How long does an aggrieved shareholder have to bring an unfair prejudice petition?

An unfair prejudice petition under section 994 of the Companies Act 2006 is a legal action commenced by a shareholder of a company who alleges that the affairs of the company are being or have been conducted in a manner that is unfairly prejudicial to their interests as a shareholder. Examples include exclusion from decision-making, failure to pay dividends and unfair dilution of ownership. If a petition is successful, the court has a wide discretion as to possible remedies, although most commonly what is sought is an order that the petitioner’s shares in the company are purchased for fair value (a purchase order). 

A limitation period is the period of time within which a legal action must be commenced. The relevant time periods to bring certain claims are set out in the Limitation Act 1980. Once the relevant limitation period expires, a claim will become time-barred.

Until very recently, there was considerable doubt as to whether unfair prejudice petitions could be time-barred under the provisions of the Limitation Act 1980. However, the position has been clarified in THG Plc v Zedra Trust Company (Jersey) Limited [2024] EWCA Civ 158. In this important and significant decision, the Court of Appeal found the following:

  1. The Limitation Act 1980 does, in fact, apply to unfair prejudice petitions.
  2. Where the relief claimed is payment of a sum of money, petitioners must commence legal proceedings within 6 years from the date upon which the cause of action accrued:
  • For petitions seeking alternative forms of relief, such as a purchase order, petitioners must commence legal proceedings within 12 years from the date upon which the cause of action accrued; and
  • When deciding when the relevant cause of action begins for limitation purposes, if a claim for unfair prejudice arises from a series of incidents, the limitation period starts when the petitioner becomes aware (or should reasonably become aware) of the event that provides grounds for the petition. This event could be the last incident in the series but that will not always be the case.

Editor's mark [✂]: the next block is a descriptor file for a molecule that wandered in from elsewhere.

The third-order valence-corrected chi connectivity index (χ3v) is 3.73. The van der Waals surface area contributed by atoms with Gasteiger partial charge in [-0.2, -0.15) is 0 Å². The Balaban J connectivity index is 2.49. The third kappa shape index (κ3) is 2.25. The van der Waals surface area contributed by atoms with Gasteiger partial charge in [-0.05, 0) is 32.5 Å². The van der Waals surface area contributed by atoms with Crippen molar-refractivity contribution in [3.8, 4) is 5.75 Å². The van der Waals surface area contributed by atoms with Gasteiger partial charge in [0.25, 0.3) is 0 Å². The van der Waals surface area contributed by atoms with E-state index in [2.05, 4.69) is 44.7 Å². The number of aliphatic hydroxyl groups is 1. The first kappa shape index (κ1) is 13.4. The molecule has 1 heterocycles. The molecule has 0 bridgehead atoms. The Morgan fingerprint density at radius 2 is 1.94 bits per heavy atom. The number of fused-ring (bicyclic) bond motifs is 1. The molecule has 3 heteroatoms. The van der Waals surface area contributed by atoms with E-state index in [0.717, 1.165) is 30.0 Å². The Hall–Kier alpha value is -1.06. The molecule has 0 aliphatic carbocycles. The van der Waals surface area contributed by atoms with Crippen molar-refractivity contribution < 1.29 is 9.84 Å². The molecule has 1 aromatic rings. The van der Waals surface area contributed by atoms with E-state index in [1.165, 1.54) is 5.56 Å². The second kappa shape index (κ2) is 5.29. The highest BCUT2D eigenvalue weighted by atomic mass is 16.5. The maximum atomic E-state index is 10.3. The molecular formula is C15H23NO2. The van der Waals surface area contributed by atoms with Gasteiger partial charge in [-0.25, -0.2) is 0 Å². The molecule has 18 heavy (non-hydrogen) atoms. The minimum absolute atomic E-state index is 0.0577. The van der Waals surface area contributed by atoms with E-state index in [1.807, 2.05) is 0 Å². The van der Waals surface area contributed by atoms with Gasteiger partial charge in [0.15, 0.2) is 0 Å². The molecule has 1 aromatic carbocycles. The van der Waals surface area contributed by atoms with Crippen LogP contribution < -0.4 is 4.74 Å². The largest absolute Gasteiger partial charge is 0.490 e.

Prior to this decision the courts regularly exercised their discretion to limit reliance on historic matters and there was a risk that if a petitioner delayed in issuing an unfair petition, the court would not allow the petition to proceed. By determining that the Limitation Act 1980 applies to unfair prejudice claims, the Court overturned the longstanding assumption that no limitation period applied to unfair prejudice petitions.

The decision in Zedra is significant in that moving forwards, petitioners will need to give careful consideration to the remedy sought as that will dictate the precise limitation period that applies. It might be that a delay in issuing a petition will mean that some forms of relief will be timed –barred, whereas others are not.

In any event, Petitioners should act quickly and without delay in issuing a petition as even where the limitation period has not expired, delay may be relied upon to seek to defeat the petition as historic, ‘stale’ claims are discouraged.

TWM has a specialist Dispute Resolution team who are highly experienced in providing bespoke advice and support to aggrieved shareholders, ensuring timely action and effective resolution of disputes. 

For expert guidance and assistance in navigating unfair prejudice petitions and limitation periods, please contact our Dispute Resolution team today for an initial no-obligation consultation.

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Picture of Co-authored by Charlotte Dennington-Day

Co-authored by Charlotte Dennington-Day

TWM has a specialist Dispute Resolution team who are highly experienced in providing bespoke advice and support to aggrieved shareholders, ensuring timely action and effective resolution of disputes. 

How long does an aggrieved shareholder have to bring an unfair prejudice petition?

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